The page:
speaking in sunsets

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Jared was in the kitchen, drilling holes into the cabinets. Four scrub-downs with everything from Magic Erasers to bleach-based cleaners, & those stupid cabinets were still sticky - No, greasy to the touch. It grossed me out. I had picked out handles that I'd seen on some Ikea hack blog post, but Jared, the CFO in this marriage, guided me over to the knobs. A wall of nickel-plated aluminum. We had agreed that the pack-of-two-for-$.99-knobs were beautiful, in their own way. & then we put 16 in our cart.

I wandered out to the balcony to finish packing up my painting supplies. After two days of first & second coats on new shelves, I had somehow managed not to get paint anywhere on cement floor of the balcony. A miracle, really. Not that it mattered, since previous residents had made their permanent mark in several places. Apartment No. 18's Walk of Fame. Maybe I should spill a drop. No, no. If I'm going to leave my mark, then it should probably be glitter, not white primer.

The hum of the air conditioning unit of the grocery store behind our building was noisy, as it always was -- something I had attributed to my sound sleeping habits these days. White noise is a mysterious thing. But over the hum, I could still hear the regular street musician crooning her Maroon 5 cover on the sidewalk, & a guy begging his dog to sit. There was a butt in the window across from our little outdoor oasis. Several butts, actually. A pod of Lululemon yoga pants, doing precisely what they were made to do, on the second floor of the brick-walled yoga studio. I watched for a second, wondering how freaked out they would be if I joined in from my perch across the way. Or would they make me an honorary member? Wishful thinking from the girl who bought the $.99 knobs.

A shift in the clouds brought my eyes up, & I finally noticed the sky. THE SKY. Pink & gold streaks, shooting out from the building across the street. My mouth fell open to a long "Wooooow..." & I immediately pulled my phone out. I can't resist a good sunset. I maneuvered around the balcony as best I could, twisting my body around the brick corner, trying to crop out the fire escape to my right, the next door neighbor's poor, dead plants to my left. I silently dubbed this position The Sunset Catcher, hoping that none of the yogis could see me. 

The rooftop. Jared had discovered that we had rooftop access one night on a trip to the dumpster with broken down cardboard boxes. "It looks a little bit like the morning after a frat party up there," he said, frankly, "But it's a rooftop, & we have access to it." In our making-a-house-a-home flurry over the past three weeks, I had forgotten about his discovery until that moment. I flung the door open. "We have to go to the roof!"

Jared doesn't blink when I say things like this. We have always prioritized sunsets in our relationship. During a brief split while we were dating, we had agreed to wait to talk to each other until we were sitting down, face to face, after we'd had time to think. Somehow, in our craziness, we began sending wordless picture text messages of the sunset each night to each other. When you're able to speak to each other in sunsets, you should know that you're made for each other. We figured that out eventually. In a second, his shoes were on, & he was leading the way to the stairwell.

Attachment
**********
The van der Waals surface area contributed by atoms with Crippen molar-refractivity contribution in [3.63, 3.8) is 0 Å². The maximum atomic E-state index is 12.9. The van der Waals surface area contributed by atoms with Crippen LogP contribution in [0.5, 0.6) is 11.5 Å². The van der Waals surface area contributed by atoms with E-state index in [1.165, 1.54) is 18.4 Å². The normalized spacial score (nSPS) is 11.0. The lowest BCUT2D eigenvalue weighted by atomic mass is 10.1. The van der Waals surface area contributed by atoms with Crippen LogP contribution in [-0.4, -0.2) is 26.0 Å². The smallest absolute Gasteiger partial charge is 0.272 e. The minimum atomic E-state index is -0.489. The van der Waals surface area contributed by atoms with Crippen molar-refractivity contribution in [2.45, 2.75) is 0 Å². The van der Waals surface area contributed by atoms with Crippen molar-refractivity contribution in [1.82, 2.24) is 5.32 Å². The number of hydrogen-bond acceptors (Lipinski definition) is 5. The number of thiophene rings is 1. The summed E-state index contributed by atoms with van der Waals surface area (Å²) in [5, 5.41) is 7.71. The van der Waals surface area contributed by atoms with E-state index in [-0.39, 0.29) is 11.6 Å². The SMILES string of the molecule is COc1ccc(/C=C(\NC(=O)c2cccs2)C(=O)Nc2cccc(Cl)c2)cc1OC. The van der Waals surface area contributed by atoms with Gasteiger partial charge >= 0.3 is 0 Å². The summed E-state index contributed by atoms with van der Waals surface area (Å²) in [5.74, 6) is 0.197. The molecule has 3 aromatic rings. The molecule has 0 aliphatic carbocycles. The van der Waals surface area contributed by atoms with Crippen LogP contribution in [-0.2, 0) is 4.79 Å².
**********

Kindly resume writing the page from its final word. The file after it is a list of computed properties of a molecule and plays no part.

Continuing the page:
He was right -- It was like the morning after a frat party. There was a table on its side, & a couple of miniature grills that looked like they had seen more cigarette butts than food in their lifetime, but somehow, it seemed abandoned. Smoking no longer allowed? Who knows. There was a wall around the top of the roof, & we both moved to the table, tipping it right side up, standing on its four very shaky legs made shakier under our weight.

& we stood. We watched the busy street & sidewalks, with busy people heading in every direction. The taxis honking. The intersection lights switching from red to green to yellow & back again. The buildings tinted orange in the disappearing sunlight. "I like this place." Jared murmured. I smiled, a sign of my agreement. We may have been on nearly week three of cleaning & moving things around in hopes that maybe this time, the closet door will close. We may have put several things back by the time we reached the checkout at Ikea, namely some pillow case covers that I had clutched until the very end, in an effort to pinch extra pennies. I may have already had pangs of missing loved ones, & the comfort of streets we knew so well. Those overwhelming moments were being consumed on that rooftop by a calm. A peace. "It feels like home." I finally replied. 

Home. Home was holding Jared's hand, with a pink breeze touching our cheeks.
But this was certainly turning out to be a nice place to do just that.


  1. That sunset is beyond real! So beautiful!!
    And this was all so beautiful written!
    xo TJ


  2. You are just awesome. I love reading your blog especially since my husband and I just moved away from the Midwest to Maine and are currently also spending weeks on end scrubbing a dirty old apartment and attempting to make it a home. Love this post girl!


because lezz be frandz.